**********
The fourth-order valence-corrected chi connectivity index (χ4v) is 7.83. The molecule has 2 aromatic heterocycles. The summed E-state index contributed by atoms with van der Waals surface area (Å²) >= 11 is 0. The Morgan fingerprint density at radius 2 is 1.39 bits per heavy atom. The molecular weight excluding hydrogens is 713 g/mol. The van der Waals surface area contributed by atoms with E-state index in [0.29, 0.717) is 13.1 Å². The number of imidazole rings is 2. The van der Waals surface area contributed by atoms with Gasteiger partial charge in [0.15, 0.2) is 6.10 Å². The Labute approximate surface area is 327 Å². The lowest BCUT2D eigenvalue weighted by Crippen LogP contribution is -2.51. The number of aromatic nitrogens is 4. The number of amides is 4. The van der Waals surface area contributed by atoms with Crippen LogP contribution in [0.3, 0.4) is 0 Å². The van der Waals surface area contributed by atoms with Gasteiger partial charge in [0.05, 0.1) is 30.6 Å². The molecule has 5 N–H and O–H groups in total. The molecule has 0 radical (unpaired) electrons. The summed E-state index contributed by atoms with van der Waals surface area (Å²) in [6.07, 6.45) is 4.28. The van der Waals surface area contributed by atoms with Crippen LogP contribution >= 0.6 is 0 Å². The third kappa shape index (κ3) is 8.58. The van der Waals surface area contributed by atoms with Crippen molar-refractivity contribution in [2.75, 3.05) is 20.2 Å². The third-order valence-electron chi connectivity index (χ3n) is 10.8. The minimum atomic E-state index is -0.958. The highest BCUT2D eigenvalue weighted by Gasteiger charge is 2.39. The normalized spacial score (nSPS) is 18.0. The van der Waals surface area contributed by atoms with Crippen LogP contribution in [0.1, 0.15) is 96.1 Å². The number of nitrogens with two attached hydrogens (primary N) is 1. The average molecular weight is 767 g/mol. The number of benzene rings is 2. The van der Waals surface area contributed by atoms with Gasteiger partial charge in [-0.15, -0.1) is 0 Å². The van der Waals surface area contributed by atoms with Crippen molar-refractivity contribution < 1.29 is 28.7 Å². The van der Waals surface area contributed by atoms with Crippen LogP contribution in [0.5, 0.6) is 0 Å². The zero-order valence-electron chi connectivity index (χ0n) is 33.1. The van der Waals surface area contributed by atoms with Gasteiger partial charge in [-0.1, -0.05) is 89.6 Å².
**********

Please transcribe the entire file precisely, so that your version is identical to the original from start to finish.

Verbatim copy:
The fourth-order valence-corrected chi connectivity index (χ4v) is 7.83. The molecule has 2 aromatic heterocycles. The summed E-state index contributed by atoms with van der Waals surface area (Å²) >= 11 is 0. The Morgan fingerprint density at radius 2 is 1.39 bits per heavy atom. The molecular weight excluding hydrogens is 713 g/mol. The van der Waals surface area contributed by atoms with E-state index in [0.29, 0.717) is 13.1 Å². The number of imidazole rings is 2. The van der Waals surface area contributed by atoms with Gasteiger partial charge in [0.15, 0.2) is 6.10 Å². The Labute approximate surface area is 327 Å². The lowest BCUT2D eigenvalue weighted by Crippen LogP contribution is -2.51. The number of aromatic nitrogens is 4. The number of amides is 4. The van der Waals surface area contributed by atoms with Crippen LogP contribution in [0.3, 0.4) is 0 Å². The van der Waals surface area contributed by atoms with Gasteiger partial charge in [0.05, 0.1) is 30.6 Å². The molecule has 5 N–H and O–H groups in total. The molecule has 0 radical (unpaired) electrons. The summed E-state index contributed by atoms with van der Waals surface area (Å²) in [6.07, 6.45) is 4.28. The van der Waals surface area contributed by atoms with Crippen LogP contribution >= 0.6 is 0 Å². The third kappa shape index (κ3) is 8.58. The van der Waals surface area contributed by atoms with Crippen molar-refractivity contribution in [2.75, 3.05) is 20.2 Å². The third-order valence-electron chi connectivity index (χ3n) is 10.8. The minimum atomic E-state index is -0.958. The highest BCUT2D eigenvalue weighted by Gasteiger charge is 2.39. The normalized spacial score (nSPS) is 18.0. The van der Waals surface area contributed by atoms with Crippen LogP contribution in [0.1, 0.15) is 96.1 Å². The number of nitrogens with two attached hydrogens (primary N) is 1. The average molecular weight is 767 g/mol. The number of benzene rings is 2. The van der Waals surface area contributed by atoms with Gasteiger partial charge in [-0.15, -0.1) is 0 Å². The van der Waals surface area contributed by atoms with Crippen molar-refractivity contribution < 1.29 is 28.7 Å². The van der Waals surface area contributed by atoms with Crippen LogP contribution in [0.5, 0.6) is 0 Å². The zero-order valence-electron chi connectivity index (χ0n) is 33.1. The van der Waals surface area contributed by atoms with Gasteiger partial charge in [-0.1, -0.05) is 89.6 Å².